My Introduction to test Automation was with an open source program and since then I have been progressively looking at what test automation tools are suitable and easy to use. Later, we were having to test a web application where we used Selenium IDE tool which was very suitable to our skill levels and for testing the Web Application. My initial approach with a new system that we had to test was to use an existing server hosted locally. Using open source tools to automate the testing processes of our Windows application which connected to database servers, web services and windows mobile devices. I created automated tests which gave us considerable coverage, modularising them in order to easily fix tests that were not working. The tests also made it easier to identify bugs. This developed into a successful albeit a large test process which was used mostly for regression testing just before delivering a new release. Later, I used the same automated test tool, “AutoIT” and added the ability to generate emails, sending the test results to the team. Although this worked with a certain degree of success, the problem arose in integrating it with the build stack. We tried several approaches without success and a decision was made to use another test automation tool, “White” which did integrate with our build server “Team City”. My reservation with this software was having to learn to write code and not just scripts, for which I needed a paradigm shift. Once over my initial reservation, I plunged into the deep end, with some help from colleagues. Many of the lessons learnt from the previous Test Tools were invaluable during this phase of the journey. Once the automated tests were created in “White” and at the same point as they were in “AutoIT”, it was time to integrate them with our build server. The first step was to set up the build server to kick off the automated tests after the new build had completed. This meant having to create a clean database and then run the tests on a virtual server. We also needed a dedicated test machine available to run as a virtual user. We have been able to increase the test coverage, fine-tune the automated tests and include integrated tests on the Windows mobile devices. The process we have set in place has reduced our regression testing time from 2 weeks to 2 days. Since then I have been using a multitude of Test Automation Tools including Batch files, DOS scripting, SQL Scripts, AutoHotkey etc. These Test Tools have all added to the value of our Automated Test processes.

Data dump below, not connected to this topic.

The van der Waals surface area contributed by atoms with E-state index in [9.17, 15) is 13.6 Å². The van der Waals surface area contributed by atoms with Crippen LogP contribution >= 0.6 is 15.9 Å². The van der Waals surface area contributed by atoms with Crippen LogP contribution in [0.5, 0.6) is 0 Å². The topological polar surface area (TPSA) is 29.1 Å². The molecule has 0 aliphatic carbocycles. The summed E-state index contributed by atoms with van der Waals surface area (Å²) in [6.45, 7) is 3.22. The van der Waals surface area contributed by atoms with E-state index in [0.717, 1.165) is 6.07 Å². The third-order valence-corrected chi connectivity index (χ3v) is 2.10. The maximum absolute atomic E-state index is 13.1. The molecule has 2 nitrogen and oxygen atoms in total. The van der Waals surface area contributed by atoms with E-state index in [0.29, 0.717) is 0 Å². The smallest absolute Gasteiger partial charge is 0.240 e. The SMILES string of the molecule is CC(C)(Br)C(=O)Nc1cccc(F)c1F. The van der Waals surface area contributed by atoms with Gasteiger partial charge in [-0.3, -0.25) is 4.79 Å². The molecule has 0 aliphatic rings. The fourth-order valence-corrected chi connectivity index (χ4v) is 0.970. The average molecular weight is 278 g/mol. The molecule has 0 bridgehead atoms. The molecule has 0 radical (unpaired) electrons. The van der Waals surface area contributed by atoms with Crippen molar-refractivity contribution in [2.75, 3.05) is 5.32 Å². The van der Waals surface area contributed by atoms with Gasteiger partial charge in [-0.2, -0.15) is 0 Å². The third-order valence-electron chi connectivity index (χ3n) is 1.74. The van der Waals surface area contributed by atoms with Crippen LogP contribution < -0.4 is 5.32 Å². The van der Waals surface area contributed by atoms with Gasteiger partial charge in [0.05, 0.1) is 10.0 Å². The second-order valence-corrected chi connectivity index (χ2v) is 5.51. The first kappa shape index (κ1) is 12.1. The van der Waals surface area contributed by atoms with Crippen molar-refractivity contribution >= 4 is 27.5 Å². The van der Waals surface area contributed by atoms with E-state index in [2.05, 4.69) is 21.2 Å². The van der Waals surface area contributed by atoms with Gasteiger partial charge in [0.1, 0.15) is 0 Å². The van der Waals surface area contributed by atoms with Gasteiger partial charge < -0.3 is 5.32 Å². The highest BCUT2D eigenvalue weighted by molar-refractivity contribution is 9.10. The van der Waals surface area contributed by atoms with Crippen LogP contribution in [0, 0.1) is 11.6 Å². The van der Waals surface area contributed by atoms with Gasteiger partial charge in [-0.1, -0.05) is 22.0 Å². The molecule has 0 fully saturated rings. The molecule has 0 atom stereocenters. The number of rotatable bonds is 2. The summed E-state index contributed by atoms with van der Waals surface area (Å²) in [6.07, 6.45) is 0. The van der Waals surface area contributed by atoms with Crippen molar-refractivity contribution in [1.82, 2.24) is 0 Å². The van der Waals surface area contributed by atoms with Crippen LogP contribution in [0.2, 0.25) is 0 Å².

February 28 @ 14:45
14:45 — 15:30 (45′)

Paul Lloyd